Wind energy: balance sheets key to success as industry eyes long-term growth
The global wind energy sector is feeling effects from the world financial crisis and economic downturn, just like any other industry. It faces a short-term shortage of project finance, as a result of the problems of the banks. However analysis by New Energy Finance shows that its medium-term and long-term growth outlook remains very robust.
The dominant influences on the wind sector over coming months are expected to be - strong policy support; the challenges to find finance; consolidation; and bold moves by investors who have their eye on the long term. Only this weekend, private equity firm Magnum Capital led the purchase of Portugal’s largest wind business, Enersis, from Babcock & Brown for EUR 1.2bn.
The wind sector is being driven forward by policy-makers’ determination to reduce carbon emissions from their power generation sectors, and by the desire of both governments and utilities to improve energy security by diversifying their sources of electricity. Also, in recent weeks, another motive has emerged for governments – the wish to accelerate investment in renewable energy as a way of stimulating economic activity during a recession.
The International Energy Agency, in its latest World Energy Outlook published last week, raised its forecast for world wind power generation in 2030 from 1287TWh to 1490TWh, no less than 11 times the 2006 figure. New Energy Finance will be publishing its own forecasts for long-term investment in clean energy sectors, including wind, early in 2009.
In the immediate future, the biggest issue for the sector is the impact of the credit crunch on the availability of debt – and in the US, tax equity - finance for wind farm projects. The supply of these types of finance has fallen sharply in recent months, and what is still available is more expensive than in 2007. This is having knock-on effects on wind turbine makers, who are finding that the resulting project delays for their customers are reducing the number of devices they are likely to ship in late 2008 and 2009.
However these influences will be going to work on a sector dominated by well-established trends associated with high growth, such as inflated raw material prices, rising turbine prices and increased project valuations. The cold winds from the outside world are likely to cool the wind sector in the short term, but not freeze it.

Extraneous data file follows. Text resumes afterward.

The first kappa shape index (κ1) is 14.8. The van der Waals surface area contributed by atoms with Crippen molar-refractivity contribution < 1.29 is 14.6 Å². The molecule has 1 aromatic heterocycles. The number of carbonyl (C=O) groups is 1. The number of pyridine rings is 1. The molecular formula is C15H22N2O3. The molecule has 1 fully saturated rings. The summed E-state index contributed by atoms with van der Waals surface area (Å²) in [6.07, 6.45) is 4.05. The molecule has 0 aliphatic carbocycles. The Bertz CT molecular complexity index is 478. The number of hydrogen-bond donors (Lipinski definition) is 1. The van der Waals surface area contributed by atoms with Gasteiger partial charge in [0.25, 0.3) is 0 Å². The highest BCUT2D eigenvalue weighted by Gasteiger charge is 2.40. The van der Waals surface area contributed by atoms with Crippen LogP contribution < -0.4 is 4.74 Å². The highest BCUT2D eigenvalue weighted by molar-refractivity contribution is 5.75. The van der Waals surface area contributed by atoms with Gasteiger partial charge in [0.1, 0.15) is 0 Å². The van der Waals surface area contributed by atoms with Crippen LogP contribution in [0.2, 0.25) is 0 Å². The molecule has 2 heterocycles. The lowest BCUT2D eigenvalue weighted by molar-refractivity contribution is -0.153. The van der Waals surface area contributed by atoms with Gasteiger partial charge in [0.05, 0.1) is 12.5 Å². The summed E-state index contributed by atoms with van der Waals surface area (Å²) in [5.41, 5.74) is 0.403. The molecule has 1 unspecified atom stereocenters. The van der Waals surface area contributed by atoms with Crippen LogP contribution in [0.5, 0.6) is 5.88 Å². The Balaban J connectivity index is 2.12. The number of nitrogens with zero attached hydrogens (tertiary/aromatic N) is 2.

Estimates by New Energy Finance are that global onshore wind turbine prices increased by 26% in euro terms from 2003 to the second quarter of 2008; and that prices paid for commissioned wind assets and for project developers increased by 8% and 49% respectively between July 2005 and the second quarter of 2008.
Michael Liebreich, chairman and chief executive of New Energy Finance, said: “The underlying growth dynamics of the wind industry are formidable. Brave players are likely to invest in the coming months in the expectation that finance for projects will start to free up in 2009.
“We expect to see greater merger and acquisition activity as companies with strong balance sheets take advantage of the weaker position of others. Lower raw material costs and mounting competition will feed through to turbine prices in the years ahead, and this will further increase wind’s attractiveness as a generation technology,” Liebreich commented.
New Energy Finance has examined the increasing competition in turbine supply. There are half a dozen big and well-established wind turbine manufacturers from Europe and the US, but these are being increasingly faced by smaller rivals with strengths in niche areas such as offshore wind, and – in particular – by low-price competitors from China and India. New Energy Finance estimates that by 2012, local and foreign manufacturers in China will be contributing as much as 30% of the total global demand for wind turbines.
New Energy Finance has recently published a series of research documents for its clients analysing prospects for wind in the light of industry pressures and financial and economic events.
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